'fieldname' ditto
* any field
field , field either of the named fields (you can always build equivalent jsonpath using |)

Array specifiers ( idx ):

Syntax Meaning
[n] array index (may be comma-separated list)
[start?:end?] array slicing (note that step is unimplemented only due to lack of need thus far)
[*] any array index

Programmatic JSONPath

If you are programming in Python and would like a more robust way to create JSONPath expressions that does not depend on a parser, it is very easy to do so directly, and here are some examples:

  • Root()
  • Slice(start=0, end=None, step=None)
  • Fields('foo', 'bar')
  • Index(42)
  • Child(Fields('foo'), Index(42))
  • Where(Slice(), Fields('subfield'))
  • Descendants(jsonpath, jsonpath)


  • Path data: The result of JsonPath.find provide detailed context and path data so it is easy to traverse to parent objects, print full paths to pieces of data, and generate automatic ids.
  • Automatic Ids: If you set jsonpath_ng.auto_id_field to a value other than None, then for any piece of data missing that field, it will be replaced by the JSONPath to it, giving automatic unique ids to any piece of data. These ids will take into account any ids already present as well.
  • Named operators: Instead of using @ to reference the current object, this library uses `this`. In general, any string contained in backquotes can be made to be a new operator, currently by extending the library.


To use the extensions below you must import from jsonpath_ng.ext.

name Example
  • $.objects.`len`
  • $.field.`sub(/foo\\\\+(.*)/, \\\\1)`
  • $.field.`sub(/regex/, replacement)`
  • $.field.`split(+, 2, -1)`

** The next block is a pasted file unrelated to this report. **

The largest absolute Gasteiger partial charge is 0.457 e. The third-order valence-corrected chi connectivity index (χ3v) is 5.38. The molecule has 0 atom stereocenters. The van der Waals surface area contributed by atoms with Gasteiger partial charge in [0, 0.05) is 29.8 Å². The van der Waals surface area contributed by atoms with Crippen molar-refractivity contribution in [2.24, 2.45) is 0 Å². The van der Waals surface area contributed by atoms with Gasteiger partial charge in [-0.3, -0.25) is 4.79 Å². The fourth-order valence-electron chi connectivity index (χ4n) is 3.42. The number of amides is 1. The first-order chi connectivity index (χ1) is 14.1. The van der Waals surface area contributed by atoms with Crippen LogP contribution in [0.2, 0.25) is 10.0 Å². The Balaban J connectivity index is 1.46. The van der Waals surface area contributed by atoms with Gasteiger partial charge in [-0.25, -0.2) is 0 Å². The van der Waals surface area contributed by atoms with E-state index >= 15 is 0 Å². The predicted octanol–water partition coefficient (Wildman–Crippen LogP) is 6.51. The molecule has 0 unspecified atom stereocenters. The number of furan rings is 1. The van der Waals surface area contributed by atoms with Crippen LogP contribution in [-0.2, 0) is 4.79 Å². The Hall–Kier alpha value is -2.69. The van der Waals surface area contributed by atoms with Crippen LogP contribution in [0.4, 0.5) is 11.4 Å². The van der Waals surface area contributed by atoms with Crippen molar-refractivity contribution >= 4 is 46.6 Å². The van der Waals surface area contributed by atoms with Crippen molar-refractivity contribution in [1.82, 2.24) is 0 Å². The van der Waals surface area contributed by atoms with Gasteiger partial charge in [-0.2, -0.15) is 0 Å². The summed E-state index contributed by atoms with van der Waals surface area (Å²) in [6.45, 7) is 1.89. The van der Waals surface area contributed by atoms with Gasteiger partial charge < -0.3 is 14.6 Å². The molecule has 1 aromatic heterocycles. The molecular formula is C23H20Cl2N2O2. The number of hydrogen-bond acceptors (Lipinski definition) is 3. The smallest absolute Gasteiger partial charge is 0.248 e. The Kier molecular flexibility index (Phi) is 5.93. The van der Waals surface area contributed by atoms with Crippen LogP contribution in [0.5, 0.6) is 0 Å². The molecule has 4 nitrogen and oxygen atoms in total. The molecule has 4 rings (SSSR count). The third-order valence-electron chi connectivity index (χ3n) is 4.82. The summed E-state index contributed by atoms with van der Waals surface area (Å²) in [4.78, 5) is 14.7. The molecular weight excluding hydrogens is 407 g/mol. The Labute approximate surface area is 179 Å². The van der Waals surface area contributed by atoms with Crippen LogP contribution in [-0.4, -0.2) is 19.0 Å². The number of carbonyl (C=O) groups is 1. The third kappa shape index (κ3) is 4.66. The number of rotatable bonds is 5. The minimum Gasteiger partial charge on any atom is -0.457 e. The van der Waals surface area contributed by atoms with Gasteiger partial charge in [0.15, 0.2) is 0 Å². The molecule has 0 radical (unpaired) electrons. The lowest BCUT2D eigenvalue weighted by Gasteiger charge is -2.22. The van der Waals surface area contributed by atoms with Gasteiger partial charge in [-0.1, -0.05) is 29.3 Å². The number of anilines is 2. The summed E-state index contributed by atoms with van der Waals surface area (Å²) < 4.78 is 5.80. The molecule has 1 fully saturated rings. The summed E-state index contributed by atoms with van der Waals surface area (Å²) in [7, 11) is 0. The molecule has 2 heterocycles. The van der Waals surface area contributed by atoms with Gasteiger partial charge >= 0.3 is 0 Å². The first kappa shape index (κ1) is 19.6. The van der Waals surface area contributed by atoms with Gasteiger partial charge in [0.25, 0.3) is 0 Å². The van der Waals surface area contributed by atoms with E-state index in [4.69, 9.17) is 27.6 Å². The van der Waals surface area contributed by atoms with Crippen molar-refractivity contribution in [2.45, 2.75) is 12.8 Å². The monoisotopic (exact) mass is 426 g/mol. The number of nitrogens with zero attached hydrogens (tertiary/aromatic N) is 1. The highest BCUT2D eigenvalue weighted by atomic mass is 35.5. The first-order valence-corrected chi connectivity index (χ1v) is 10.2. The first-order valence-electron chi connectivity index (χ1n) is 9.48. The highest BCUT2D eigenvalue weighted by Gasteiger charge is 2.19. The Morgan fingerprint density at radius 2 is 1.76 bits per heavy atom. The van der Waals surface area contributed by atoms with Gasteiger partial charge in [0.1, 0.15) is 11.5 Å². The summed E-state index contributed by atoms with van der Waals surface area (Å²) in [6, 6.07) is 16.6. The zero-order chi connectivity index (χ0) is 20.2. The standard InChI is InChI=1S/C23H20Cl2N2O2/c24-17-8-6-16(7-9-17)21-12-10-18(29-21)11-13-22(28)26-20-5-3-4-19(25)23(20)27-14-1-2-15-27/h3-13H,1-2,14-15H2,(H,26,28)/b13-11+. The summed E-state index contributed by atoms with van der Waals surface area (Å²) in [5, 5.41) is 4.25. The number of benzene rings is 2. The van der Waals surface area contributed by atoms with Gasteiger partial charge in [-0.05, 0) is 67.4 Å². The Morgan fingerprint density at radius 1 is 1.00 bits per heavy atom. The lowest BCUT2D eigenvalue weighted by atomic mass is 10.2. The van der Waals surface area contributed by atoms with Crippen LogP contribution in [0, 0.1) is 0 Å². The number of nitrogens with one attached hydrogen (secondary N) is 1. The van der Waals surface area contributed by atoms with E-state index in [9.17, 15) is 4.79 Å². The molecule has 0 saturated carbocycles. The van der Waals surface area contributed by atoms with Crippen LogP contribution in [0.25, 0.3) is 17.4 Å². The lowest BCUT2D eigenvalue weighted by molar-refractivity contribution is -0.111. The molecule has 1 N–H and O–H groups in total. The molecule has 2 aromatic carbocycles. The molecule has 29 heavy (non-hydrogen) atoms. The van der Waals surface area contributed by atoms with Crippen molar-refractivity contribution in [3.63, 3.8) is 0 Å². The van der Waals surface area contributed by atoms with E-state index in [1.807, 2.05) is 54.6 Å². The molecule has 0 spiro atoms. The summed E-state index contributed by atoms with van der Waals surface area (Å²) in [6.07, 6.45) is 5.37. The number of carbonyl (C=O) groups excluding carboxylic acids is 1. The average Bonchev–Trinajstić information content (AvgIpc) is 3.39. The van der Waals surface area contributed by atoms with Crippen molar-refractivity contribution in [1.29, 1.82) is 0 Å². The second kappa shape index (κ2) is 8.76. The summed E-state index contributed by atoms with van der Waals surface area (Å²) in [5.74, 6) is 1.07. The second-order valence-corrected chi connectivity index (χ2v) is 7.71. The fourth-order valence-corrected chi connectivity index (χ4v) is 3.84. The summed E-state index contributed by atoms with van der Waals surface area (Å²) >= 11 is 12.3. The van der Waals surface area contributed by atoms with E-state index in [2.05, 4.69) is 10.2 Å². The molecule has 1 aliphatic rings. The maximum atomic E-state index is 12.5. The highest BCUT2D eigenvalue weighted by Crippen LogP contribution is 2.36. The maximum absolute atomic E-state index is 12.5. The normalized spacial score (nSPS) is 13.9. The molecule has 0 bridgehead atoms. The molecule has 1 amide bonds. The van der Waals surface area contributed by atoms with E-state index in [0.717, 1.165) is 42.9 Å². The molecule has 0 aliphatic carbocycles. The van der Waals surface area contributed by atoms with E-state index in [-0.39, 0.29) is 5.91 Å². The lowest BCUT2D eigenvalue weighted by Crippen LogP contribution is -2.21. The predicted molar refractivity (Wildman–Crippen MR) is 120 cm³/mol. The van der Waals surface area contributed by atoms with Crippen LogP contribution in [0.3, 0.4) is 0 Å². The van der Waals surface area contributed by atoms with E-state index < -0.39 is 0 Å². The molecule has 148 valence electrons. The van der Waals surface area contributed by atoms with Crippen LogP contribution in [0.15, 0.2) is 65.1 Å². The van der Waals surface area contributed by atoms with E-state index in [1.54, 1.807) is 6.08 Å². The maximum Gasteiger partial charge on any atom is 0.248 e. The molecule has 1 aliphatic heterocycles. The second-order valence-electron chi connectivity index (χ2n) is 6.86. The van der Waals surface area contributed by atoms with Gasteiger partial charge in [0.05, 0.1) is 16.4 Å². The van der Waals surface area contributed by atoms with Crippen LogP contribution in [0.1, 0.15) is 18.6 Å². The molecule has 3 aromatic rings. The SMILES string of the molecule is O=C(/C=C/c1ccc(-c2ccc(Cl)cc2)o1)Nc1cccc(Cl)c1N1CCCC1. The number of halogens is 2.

• $.field.`split(sep, segement, maxsplit)`
  • $.objects.`sorted`
  • $.objects[\\some_field]
  • $.objects[\\some_field,/other_field]
  • $.objects[?(@some_field > 5)]
  • $.objects[?some_field = "foobar"]
  • $.objects[?some_field =~ "foobar"]
  • $.objects[?some_field > 5 & other < 2]

Supported operators: - Equality: ==, =, != - Comparison: >, >=, <, <= - Regex match: =~

Combine multiple criteria with '&'.

Properties can only be compared to static values.

arithmetic (-+*/)
  • $.foo + "_" + $.bar
  • $.foo * 12
  • $.objects[*].cow + $.objects[*].cat

About arithmetic and string

Operations are done with python operators and allows types that python allows, and return [] if the operation can be done due to incompatible types.

When operators are used, a jsonpath must be be fully defined otherwise jsonpath-rw-ext can't known if the expression is a string or a jsonpath field, in this case it will choice string as type.

Example with data:

    'cow': 'foo',
    'fish': 'bar'
cow + fish returns cowfish
$.cow + $.fish returns foobar
$.cow + "_" + $.fish returns foo_bar
$.cow + "_" + fish returns foo_fish

About arithmetic and list

Arithmetic can be used against two lists if they have the same size.

Example with data:

{'objects': [
    {'cow': 2, 'cat': 3},
    {'cow': 4, 'cat': 6}
$.objects[\*].cow + $.objects[\*].cat returns [6, 9]

More to explore

There are way too many JSONPath implementations out there to discuss. Some are robust, some are toy projects that still work fine, some are exercises. There will undoubtedly be many more. This one is made for use in released, maintained code, and in particular for programmatic access to the abstract syntax and extension. But JSONPath at its simplest just isn't that complicated, so you can probably use any of them successfully. Why not this one?

The original proposal, as far as I know:

Other examples

Loading json data from file

import json
d = json.loads('{"foo": [{"baz": 1}, {"baz": 2}]}')
# or
with open('myfile.json') as f:
    d = json.load(f)

Special note about PLY and docstrings

The main parsing toolkit underlying this library, PLY, does not work with docstrings removed. For example, PYTHONOPTIMIZE=2 and python -OO will both cause a failure.


This package is authored and maintained by:

with the help of patches submitted by these contributors.

Copyright and License

Copyright 2013 - Kenneth Knowles

Copyright 2017 - Tomas Aparicio

Licensed under the Apache License, Version 2.0 (the "License"); you may not use this file except in compliance with the License. You may obtain a copy of the License at


Unless required by applicable law or agreed to in writing, software distributed under the License is distributed on an "AS IS" BASIS, WITHOUT WARRANTIES OR CONDITIONS OF ANY KIND, either express or implied. See the License for the specific language governing permissions and limitations under the License.